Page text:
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Homeless moved from parks to hotel rooms

Twenty-seven people who had been living in Victoria parks were moved into hotel rooms over the weekend in an effort to help a vulnerable population meet physical-distancing requirements.
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Temporary shelter sites such as this one at Topaz Park, along with another planned at Royal Athletic Park, have been established to allow as much social distancing as possible for the people using them. The temporary sites were chosen in part for their proximity to washrooms.

Twenty-seven people who had been living in Victoria parks were moved into hotel rooms over the weekend in an effort to help a vulnerable population meet physical-distancing requirements.

Mayor Lisa Helps said in a news conference Monday that Island Health has told the city that COVID-19 will hit the unsheltered population at some point. “We’re buying some time right now,” Helps said.

The city secured 35 rooms last week through Emergency Management B.C. Eight more people were expected to move indoors and fill the remaining rooms Monday, Helps said.

The city has also identified an additional 40 rooms that are available, bringing the total up to 75.

“Social-service providers will be out in the community today and in the coming days identifying people to move into those rooms,” Helps said.

She said people will need to be able to live independently to be eligible to move into a hotel room. Those with complex mental-health and addictions challenges will first be moved to Royal Athletic Park, where health-care supports and physical-distancing measures will be in place. There is capacity for about 80 people in the park. They will move indoors when a space becomes available, Helps said.

Topaz Park is also being used as an emergency-shelter location. Helps said the parks were selected because they have washrooms and enough space to ensure physical distancing, and because Topaz Park was already being informally used for shelter.

“These are needed to ensure social distancing is possible and so that everyone in the city — whether they have homes or not — can follow [provincial health officer] Dr. Bonnie Henry’s orders,” Helps said.

Addressing concerns from people who live near the parks, Helps said while it’s not an easy situation, neighbours will probably be better off with people receiving support in the park instead of living informally on the street.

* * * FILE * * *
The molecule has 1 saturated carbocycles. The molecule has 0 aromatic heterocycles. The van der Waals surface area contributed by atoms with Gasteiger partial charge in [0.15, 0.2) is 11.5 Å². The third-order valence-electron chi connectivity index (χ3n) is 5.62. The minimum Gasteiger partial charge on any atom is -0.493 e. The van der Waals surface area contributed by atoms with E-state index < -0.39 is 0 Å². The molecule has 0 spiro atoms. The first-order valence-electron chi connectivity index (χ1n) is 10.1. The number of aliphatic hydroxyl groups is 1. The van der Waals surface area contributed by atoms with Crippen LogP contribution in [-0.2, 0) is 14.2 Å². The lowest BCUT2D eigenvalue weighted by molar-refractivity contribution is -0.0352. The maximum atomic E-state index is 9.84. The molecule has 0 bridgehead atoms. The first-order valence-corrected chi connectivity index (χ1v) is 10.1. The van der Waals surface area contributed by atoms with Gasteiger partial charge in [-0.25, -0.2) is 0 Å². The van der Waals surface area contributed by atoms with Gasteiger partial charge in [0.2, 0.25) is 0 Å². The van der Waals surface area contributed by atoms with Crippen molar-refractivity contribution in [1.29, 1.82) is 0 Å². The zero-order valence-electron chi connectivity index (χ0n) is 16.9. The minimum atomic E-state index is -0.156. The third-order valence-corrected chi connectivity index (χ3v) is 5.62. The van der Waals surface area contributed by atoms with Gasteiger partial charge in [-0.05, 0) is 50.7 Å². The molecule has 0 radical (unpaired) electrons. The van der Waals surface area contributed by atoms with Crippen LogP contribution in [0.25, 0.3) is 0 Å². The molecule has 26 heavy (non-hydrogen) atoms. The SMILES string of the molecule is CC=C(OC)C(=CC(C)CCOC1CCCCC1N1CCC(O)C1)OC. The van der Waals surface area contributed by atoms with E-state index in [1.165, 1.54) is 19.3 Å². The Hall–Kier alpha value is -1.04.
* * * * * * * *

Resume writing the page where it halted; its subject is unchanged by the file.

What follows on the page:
“I’m not going to pretend that these aren’t difficult situations and that there are easy fixes, because there aren’t.”

Helps called setting up Royal Athletic Park “a massive endeavour,” and said finding front-line workers is a challenge. She acknowledged that the tents that have popped up on Pandora Avenue since Our Place Society was forced to close many of its facilities won’t disappear any time soon.

Grant McKenzie, director of communications for Our Place Society, said moving indoors is a better incentive than moving to a park for those camped outside the non-profit, where they’ve always felt safe and where three daily meals are provided.

“I think indoors is a much better alternative for people than camping in parks, because it will give people the ability to self-isolate,” he said. “I think if we can protect this population and stop the virus from entering this community, then the safer the greater community will be.”

Helps said the province is also working on securing motel rooms across the Island and the province.

She said the response to the COVID-19 crisis could potentially have long-term effects in addressing homelessness in the city.

“If we can move people inside to get them the health care that they need in this health emergency and have those appropriately social distances, I think it would be very difficult to, you know, essentially throw people back out on the streets afterwards,” she said. “And I think this is putting a bit of pressure on B.C. Housing, Island Health, and everyone working with them to solve this once and for all.”